Are scientists able to break the genetic code that causes ADHD? Can they eliminate it from the family tree? A brief explanation for ADD Genetic research…
Attention deficit hyperactivity disorder (ADD ADHD) is an illness of the brain that could be caused by a variety of causes. Family studies suggest that genetic factors are responsible for ADHD. It is believed that it may “run in families”, at the very least, in some families.
If children are diagnosed with ADHD it is a high chance that it could be present in blood relatives of other blood relatives as well. For instance, research has revealed that one-third of men with ADHD as children have children born with ADHD.
Numerous research studies are being conducted throughout both the U.S. and Europe to seek out genetic factors that cause susceptibility to ADHD.
Our team has two studies that fall within the norm of how genetic studies are conducted. The first research project involved obtaining clinical data as well as DNA from 18 massive, extended families from Colombia, South America. Together with our Colombian colleagues as well as Professor Dr. F. Xavier Castellanos from New York University, we are currently looking into the DNA of over 400 members of these families.
Another study is being conducted as well in the United States. We are seeking families with at least two kids; at the very least, one child within the family is likely to be diagnosed with ADD or ADHD. We are trying to recruit all families, including fathers, mothers as well as all children, even those who don’t have a diagnosis of ADD or ADHD.
Decoding the DNA of ADHD
Research into how genetics influence susceptibility to ADHD is ongoing. Two research groups, one located in California and the other located in the Netherlands, have found evidence of linkage across several human chromosomes. Linkage is the intermingling between two genes within the same area on a chromosome. A chromosome is a cellular structure within the nucleus of the cell that contains genetic information.
We suggest that a particular gene, a portion of DNA that contains “instructions” for forming a functional “product”(ADHD for instance) has been “linked” to another marker gene on a chromosome when they are located so close to each other that they always have the same gene in common. Our unpublished research suggests that two of the regions that the California and Dutch groups have discovered are relevant to us.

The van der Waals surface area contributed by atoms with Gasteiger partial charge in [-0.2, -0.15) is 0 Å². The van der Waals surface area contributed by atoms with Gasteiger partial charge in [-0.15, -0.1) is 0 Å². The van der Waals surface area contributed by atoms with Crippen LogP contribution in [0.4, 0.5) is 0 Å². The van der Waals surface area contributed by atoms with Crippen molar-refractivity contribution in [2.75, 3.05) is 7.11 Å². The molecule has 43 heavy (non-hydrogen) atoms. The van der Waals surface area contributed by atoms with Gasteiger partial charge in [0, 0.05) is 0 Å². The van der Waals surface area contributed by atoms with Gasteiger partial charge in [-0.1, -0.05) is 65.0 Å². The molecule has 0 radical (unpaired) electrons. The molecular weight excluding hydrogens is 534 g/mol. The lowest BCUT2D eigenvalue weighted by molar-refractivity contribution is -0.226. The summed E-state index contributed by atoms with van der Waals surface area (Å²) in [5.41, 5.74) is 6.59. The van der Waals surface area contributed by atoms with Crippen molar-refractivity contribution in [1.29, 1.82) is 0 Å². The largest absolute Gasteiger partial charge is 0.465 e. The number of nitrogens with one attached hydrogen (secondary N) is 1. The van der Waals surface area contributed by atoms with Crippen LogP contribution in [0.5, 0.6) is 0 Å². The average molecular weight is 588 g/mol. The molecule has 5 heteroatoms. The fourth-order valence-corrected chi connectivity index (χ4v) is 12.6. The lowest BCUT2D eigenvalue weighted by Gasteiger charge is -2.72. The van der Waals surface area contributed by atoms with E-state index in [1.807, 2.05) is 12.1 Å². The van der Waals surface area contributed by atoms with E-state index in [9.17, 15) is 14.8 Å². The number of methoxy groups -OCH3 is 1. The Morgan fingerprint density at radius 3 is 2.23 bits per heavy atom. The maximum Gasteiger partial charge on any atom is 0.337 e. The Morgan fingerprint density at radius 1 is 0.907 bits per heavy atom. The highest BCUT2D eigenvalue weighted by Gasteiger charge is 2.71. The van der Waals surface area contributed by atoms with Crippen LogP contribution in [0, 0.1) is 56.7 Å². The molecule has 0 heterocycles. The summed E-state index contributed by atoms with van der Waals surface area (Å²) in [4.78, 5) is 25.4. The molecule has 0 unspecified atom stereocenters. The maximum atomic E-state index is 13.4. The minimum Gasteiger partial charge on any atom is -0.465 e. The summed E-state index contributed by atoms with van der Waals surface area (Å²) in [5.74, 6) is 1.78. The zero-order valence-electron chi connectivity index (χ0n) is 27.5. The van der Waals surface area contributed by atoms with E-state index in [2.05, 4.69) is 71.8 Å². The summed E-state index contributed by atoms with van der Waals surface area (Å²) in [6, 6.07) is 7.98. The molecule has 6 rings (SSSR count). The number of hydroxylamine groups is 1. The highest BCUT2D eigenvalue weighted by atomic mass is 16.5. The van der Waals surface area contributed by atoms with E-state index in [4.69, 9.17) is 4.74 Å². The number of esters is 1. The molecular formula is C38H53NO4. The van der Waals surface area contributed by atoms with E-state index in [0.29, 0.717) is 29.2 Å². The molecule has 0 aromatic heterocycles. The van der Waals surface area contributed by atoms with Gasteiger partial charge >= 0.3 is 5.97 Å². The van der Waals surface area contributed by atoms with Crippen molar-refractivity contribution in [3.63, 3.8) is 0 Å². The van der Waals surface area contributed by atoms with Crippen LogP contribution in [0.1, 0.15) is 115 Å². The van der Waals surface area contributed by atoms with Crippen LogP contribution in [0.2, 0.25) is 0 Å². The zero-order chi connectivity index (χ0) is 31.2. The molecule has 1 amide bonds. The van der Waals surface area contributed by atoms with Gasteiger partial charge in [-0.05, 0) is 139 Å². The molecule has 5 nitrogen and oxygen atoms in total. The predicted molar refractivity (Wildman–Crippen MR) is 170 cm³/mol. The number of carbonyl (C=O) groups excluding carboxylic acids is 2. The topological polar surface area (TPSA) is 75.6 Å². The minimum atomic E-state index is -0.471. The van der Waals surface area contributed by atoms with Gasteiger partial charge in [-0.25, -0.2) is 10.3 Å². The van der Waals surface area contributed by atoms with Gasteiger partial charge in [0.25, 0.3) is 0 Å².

The main thing is to examine more families as the capacity to identify linkages is increased with increasing families. As we study larger and smaller families suffering from ADHD the research group from the National Institutes of Health in Bethesda, Maryland, and our colleagues from California, as well as The Netherlands, can begin to identify the causes of genetics that cause ADHD. The knowledge gained could help tailor treatment options for children or an adult who suffers from ADHD that are based on the root reason.
ADHD in the Family Tree?
For families interested in participating in our study call, send us an email or write us. They consent to an interview with an RN or social worker who is part of our team of researchers. The family members also consent that every family member will provide some tablespoons of their blood (drawn by their physician or local laboratory) to us to be able to use for genetic research.
The interviewer will spend about an hour talking to any of their parents,, asking questions regarding the family’s physical and mental health background. The interviewer utilizes the data to create an individual phenotype for every family member. A phenotype, in this case, refers to whether or not a person is suffering from ADHD.
The interviewer draws the pedigree, also known as a family tree, that shows each individual in the family as well as how they relate to one another. All information about a family’s history is kept in encrypted files so that only the research team is able to look at it.
When we have phenotype data on a family as well as a blood tube from every family member we can extract DNA in the blood. DNA codes the chemical language that identifies genes. While everyone, with the exception of identical twins, has their own unique combination of genes, or genotype, siblings, and brothers have DNA that is shared by their parents. We’re trying to find the same DNA pattern identical in those with ADHD as well as different from the people who do not suffer from ADHD.
Our work is somewhat easier since our colleagues at the Human Genome Project have sequenced our genetic code. However, we need to do a lot to complete it. The identification of genes that cause ADHD can help in making the diagnosis simpler. It could be a way to discover better treatment options for those who suffer from ADHD.